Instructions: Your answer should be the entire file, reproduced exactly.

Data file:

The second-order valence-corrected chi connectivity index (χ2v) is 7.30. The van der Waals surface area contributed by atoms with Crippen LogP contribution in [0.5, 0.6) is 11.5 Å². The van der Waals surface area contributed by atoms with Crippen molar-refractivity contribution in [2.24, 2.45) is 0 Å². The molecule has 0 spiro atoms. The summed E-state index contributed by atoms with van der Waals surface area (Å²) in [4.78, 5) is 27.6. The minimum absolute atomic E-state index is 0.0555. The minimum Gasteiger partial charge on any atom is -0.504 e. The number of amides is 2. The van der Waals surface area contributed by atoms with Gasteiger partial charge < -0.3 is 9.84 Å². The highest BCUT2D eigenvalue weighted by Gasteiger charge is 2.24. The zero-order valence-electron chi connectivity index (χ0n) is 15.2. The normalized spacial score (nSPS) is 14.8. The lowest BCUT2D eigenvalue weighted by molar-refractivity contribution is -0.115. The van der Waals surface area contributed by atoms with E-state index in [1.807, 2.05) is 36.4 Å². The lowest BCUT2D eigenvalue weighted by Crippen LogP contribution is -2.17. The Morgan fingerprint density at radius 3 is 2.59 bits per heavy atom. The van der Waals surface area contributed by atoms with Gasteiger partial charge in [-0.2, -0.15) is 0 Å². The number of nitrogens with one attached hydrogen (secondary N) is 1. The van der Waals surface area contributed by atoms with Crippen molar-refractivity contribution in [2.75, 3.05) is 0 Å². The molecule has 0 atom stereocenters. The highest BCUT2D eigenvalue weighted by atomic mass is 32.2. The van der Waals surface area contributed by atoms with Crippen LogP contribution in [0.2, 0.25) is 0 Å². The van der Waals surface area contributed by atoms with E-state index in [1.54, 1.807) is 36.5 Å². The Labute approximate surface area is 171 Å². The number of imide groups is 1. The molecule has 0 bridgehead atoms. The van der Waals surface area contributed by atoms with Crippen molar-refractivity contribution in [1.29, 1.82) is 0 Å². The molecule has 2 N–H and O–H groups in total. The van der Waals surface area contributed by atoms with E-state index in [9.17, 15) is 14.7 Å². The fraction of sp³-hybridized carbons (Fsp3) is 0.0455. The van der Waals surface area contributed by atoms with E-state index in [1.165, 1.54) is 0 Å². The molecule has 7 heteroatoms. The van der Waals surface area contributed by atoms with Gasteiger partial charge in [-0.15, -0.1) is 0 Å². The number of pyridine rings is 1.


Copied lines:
The second-order valence-corrected chi connectivity index (χ2v) is 7.30. The van der Waals surface area contributed by atoms with Crippen LogP contribution in [0.5, 0.6) is 11.5 Å². The van der Waals surface area contributed by atoms with Crippen molar-refractivity contribution in [2.24, 2.45) is 0 Å². The molecule has 0 spiro atoms. The summed E-state index contributed by atoms with van der Waals surface area (Å²) in [4.78, 5) is 27.6. The minimum absolute atomic E-state index is 0.0555. The minimum Gasteiger partial charge on any atom is -0.504 e. The number of amides is 2. The van der Waals surface area contributed by atoms with Gasteiger partial charge < -0.3 is 9.84 Å². The highest BCUT2D eigenvalue weighted by Gasteiger charge is 2.24. The zero-order valence-electron chi connectivity index (χ0n) is 15.2. The normalized spacial score (nSPS) is 14.8. The lowest BCUT2D eigenvalue weighted by molar-refractivity contribution is -0.115. The van der Waals surface area contributed by atoms with E-state index in [1.807, 2.05) is 36.4 Å². The lowest BCUT2D eigenvalue weighted by Crippen LogP contribution is -2.17. The Morgan fingerprint density at radius 3 is 2.59 bits per heavy atom. The van der Waals surface area contributed by atoms with Gasteiger partial charge in [-0.2, -0.15) is 0 Å². The number of nitrogens with one attached hydrogen (secondary N) is 1. The van der Waals surface area contributed by atoms with Crippen molar-refractivity contribution in [2.75, 3.05) is 0 Å². The molecule has 0 atom stereocenters. The highest BCUT2D eigenvalue weighted by atomic mass is 32.2. The van der Waals surface area contributed by atoms with Crippen LogP contribution in [0.2, 0.25) is 0 Å². The van der Waals surface area contributed by atoms with E-state index in [1.54, 1.807) is 36.5 Å². The Labute approximate surface area is 171 Å². The number of imide groups is 1. The molecule has 0 bridgehead atoms. The van der Waals surface area contributed by atoms with Crippen molar-refractivity contribution in [1.29, 1.82) is 0 Å². The molecule has 2 N–H and O–H groups in total. The van der Waals surface area contributed by atoms with E-state index in [9.17, 15) is 14.7 Å². The fraction of sp³-hybridized carbons (Fsp3) is 0.0455. The van der Waals surface area contributed by atoms with E-state index in [1.165, 1.54) is 0 Å². The molecule has 7 heteroatoms. The van der Waals surface area contributed by atoms with Gasteiger partial charge in [-0.15, -0.1) is 0 Å². The number of pyridine rings is 1.